Figure 1. Results from RNA sequencing of mahi-mahi epidermal mucus, including (A) a heat map of Euclidean distances between samples in the control, low-HEWAF (∑PAH = 16.55 μg/L), and high-HEWAF (∑PAH = 23.03 μg/L) exposure groups calculated from DEseq2 variance stabilizing transformation of the RSEM count data, (B) a volcano plot of differentially expressed transcripts within the low- and high-HEWAF exposure groups, and (C) the top canonical pathways, physiological system development and function (D & F) pathways, and toxicity functions predicted to be altered in the low-oil exposure group by Ingenuity Pathway Analysis. Full lists of all pathways for both low- and high-HEWAF exposures can be found in Tables S8–S12.

Figure 2. (A) Immune system and (B) cardiovascular system and Ca2+ homeostasis functions, as well as associated genes, that were predicted to be altered in mahi-mahi epidermal mucus following low-HEWAF (∑PAH = 16.55 μg/L) exposure based on analysis with IPA.

The authors studied, using modern technology, 194,282 fish genes in the mucus barrier.

They found:

Analysis of differentially expressed transcripts showed that the mucosal transcriptome was significantly altered following PAH exposure. There were 501 differentially expressed transcripts in the low-HEWAF exposure (227 upregulated, 274 downregulated) and 196 differentially expressed transcripts in the high-HEWAF exposure (121 downregulated, 75 upregulated) (Figure 1B). The low and high treatments shared 136 of the same differentially expressed transcripts (Figure S1), suggesting common transcriptional responses occur within the range of PAH concentrations tested. Cytochrome P450 enzymes (cyp1a1 and cyp1b1) are well-established biomarkers of PAH exposure27 and were among the most highly upregulated transcripts in both the low- and high-HEWAF exposures (Table S7). The efficacy of cyp1a1 induction as a biomarker for PAH exposure has also been examined with other nonlethal sampling methods, with greater cyp1a1 upregulation observed in the caudal fin than in the liver of marine diesel-exposed juvenile coho salmon (Oncorhynchus kisutch).28 Thus, upregulation of cyp1a1 appears to show a robust molecular response using nonlethal sampling methods and may be a useful biomarker candidate for PAH exposure...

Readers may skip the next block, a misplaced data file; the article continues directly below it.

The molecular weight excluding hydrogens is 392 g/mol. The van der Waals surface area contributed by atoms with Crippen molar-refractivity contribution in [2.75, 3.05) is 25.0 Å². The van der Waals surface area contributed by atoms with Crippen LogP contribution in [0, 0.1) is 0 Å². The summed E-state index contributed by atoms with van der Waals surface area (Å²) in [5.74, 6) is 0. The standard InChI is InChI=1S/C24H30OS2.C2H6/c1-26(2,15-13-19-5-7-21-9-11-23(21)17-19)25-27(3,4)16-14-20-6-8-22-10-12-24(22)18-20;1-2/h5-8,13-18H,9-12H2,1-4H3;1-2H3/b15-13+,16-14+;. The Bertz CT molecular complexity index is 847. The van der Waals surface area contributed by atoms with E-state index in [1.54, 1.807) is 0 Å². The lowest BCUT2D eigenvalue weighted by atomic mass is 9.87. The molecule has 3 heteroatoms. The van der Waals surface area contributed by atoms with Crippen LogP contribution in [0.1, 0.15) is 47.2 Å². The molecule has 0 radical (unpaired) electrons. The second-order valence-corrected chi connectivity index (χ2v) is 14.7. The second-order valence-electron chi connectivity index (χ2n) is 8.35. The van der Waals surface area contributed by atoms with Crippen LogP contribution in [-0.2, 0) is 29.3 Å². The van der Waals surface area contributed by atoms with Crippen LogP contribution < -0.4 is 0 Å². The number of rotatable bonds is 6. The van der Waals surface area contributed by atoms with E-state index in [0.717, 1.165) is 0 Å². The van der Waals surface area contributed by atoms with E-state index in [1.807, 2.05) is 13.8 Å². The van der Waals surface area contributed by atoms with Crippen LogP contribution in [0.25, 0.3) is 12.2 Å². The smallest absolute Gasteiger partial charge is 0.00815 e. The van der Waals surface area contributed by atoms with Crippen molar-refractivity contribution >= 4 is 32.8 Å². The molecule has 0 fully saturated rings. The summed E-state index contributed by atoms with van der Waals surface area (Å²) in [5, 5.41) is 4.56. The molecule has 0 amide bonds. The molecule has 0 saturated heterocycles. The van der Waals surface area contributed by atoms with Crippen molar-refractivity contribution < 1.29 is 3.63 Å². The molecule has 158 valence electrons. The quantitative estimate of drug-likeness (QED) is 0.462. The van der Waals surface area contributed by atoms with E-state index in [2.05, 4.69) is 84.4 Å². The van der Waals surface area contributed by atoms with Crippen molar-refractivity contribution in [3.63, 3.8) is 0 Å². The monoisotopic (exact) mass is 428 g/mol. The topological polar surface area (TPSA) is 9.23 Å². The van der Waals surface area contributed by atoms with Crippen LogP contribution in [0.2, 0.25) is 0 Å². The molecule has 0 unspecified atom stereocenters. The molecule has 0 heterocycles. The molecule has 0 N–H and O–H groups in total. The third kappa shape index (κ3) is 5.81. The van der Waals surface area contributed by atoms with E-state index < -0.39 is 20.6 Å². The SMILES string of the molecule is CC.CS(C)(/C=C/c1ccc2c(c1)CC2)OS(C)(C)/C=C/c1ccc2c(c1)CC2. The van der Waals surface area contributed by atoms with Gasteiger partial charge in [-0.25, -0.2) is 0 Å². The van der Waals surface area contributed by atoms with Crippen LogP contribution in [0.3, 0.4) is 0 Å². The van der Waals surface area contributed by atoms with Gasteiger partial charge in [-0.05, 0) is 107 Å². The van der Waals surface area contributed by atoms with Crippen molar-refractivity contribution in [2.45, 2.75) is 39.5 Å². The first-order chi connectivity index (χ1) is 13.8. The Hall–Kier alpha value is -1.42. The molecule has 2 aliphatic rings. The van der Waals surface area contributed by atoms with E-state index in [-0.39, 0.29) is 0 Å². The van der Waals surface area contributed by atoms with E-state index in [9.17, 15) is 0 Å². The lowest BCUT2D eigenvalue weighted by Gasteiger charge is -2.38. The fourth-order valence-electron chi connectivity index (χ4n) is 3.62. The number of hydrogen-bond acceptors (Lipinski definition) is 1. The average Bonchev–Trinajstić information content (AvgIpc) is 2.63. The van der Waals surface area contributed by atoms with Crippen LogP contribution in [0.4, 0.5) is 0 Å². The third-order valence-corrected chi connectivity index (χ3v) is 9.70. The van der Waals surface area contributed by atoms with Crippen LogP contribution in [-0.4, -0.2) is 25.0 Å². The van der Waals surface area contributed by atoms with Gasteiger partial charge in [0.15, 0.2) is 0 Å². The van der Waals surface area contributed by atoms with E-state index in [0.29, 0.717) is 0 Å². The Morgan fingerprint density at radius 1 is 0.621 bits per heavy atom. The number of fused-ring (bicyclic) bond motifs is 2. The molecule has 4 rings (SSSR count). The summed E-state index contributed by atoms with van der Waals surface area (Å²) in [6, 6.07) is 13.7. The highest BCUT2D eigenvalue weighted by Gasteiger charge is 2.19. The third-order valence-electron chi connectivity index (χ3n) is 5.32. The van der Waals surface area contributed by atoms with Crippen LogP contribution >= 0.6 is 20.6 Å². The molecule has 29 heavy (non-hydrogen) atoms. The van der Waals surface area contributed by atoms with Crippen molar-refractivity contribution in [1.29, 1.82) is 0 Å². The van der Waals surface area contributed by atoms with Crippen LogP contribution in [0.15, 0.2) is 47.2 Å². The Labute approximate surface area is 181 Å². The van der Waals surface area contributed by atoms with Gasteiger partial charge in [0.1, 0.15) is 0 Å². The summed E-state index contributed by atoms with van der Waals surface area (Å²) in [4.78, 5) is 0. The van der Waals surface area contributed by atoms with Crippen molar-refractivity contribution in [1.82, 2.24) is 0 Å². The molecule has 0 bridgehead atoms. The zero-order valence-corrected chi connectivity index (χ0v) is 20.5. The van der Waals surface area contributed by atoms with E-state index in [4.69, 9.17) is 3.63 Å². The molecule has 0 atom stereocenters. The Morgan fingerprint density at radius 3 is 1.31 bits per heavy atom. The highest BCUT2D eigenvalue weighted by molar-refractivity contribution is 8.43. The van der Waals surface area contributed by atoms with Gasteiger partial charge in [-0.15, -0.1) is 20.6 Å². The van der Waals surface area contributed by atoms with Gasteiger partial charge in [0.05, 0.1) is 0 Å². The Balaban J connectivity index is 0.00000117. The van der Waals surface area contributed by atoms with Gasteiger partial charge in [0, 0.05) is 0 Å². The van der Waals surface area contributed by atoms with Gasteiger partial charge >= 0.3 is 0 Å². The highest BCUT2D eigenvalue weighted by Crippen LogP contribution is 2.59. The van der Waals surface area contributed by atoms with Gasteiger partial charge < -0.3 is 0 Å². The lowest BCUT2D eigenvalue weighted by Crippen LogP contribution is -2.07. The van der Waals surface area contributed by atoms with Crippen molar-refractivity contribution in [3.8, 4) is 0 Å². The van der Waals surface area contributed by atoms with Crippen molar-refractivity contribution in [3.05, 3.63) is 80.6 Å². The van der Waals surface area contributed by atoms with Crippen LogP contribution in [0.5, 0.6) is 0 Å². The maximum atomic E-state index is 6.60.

... Together, our data suggest that mucosal mRNA abundance may be indicative of whole-animal changes in immune-related function in PAH-exposed fish. IPA also predicted alterations in toxicity functions induced by oil exposure. The top-ranked toxicity functions in the low- HEWAF exposure were liver fibrosis, liver hyperplasia, congenital heart anomaly, and cardiac enlargement (Figure 1C and Table S12). Similarly, liver enlargement, pulmonary hypertension, liver hyperbilirubinemia, and liver hyperplasia were the top-ranked toxicity functions in the high-HWAF exposure. Of all toxicity functions, 17 cardiac functions were predicted to be altered in the low-HEWAF exposure and 11 in the high-HEWAF exposure, with many overlapping categories such as cardiac enlargement, cardiac arrhythmia, cardiac fibrosis, and cardiac necrosis/cell death (Table S12). In addition, there was a predicted inhibition of cardiac muscle function, cardiac muscle contractility, and abnormality of the heart ventricle (Figure 2B), which are cardiac phenotypes known to be altered by crude oil-derived PAH exposure in fish.37,38 Alterations in Ca2+ homeostasis were also predicted from the mucus transcriptional profile, such as decreased mobilization of Ca2+ and an increased quantity of Ca2+ (Figure 2B). Transcripts of ryanodine receptor 2 (ryr2), the primary mediator of calcium-induced Ca2+ release required for cardiomyocyte contraction, were upregulated in the mucus and have also been shown to be dysregulated in oil-exposed mahi-mahi and Atlantic haddock (Melanogrammus aeglef inus) embryos (Table S11).39,40

IPA here refers to "Ingenuity Pathway Analysis" a bioinformatics software tool. IPA, Qiagen

The authors state that to their knowledge, this is the first paper to look at this particular pathway in determining the exposome of oil spills on marine life.

This paper will get no attention from our distracted media with its selective attention, the same media that gave the intellectually and morally challenged awful criminal Donald J. Trump the White House, "...because...her emails..."

In reality the "election" of Donald J. Trump is a trivial, if wholly unfortunate, blip in world history. The destruction of the planetary atmosphere and oceans by dangerous fossil fuels like, but not limited to, petroleum, "...because...Fukushima..." is not trivial.

I wish you a pleasant and safe Friday the 13th.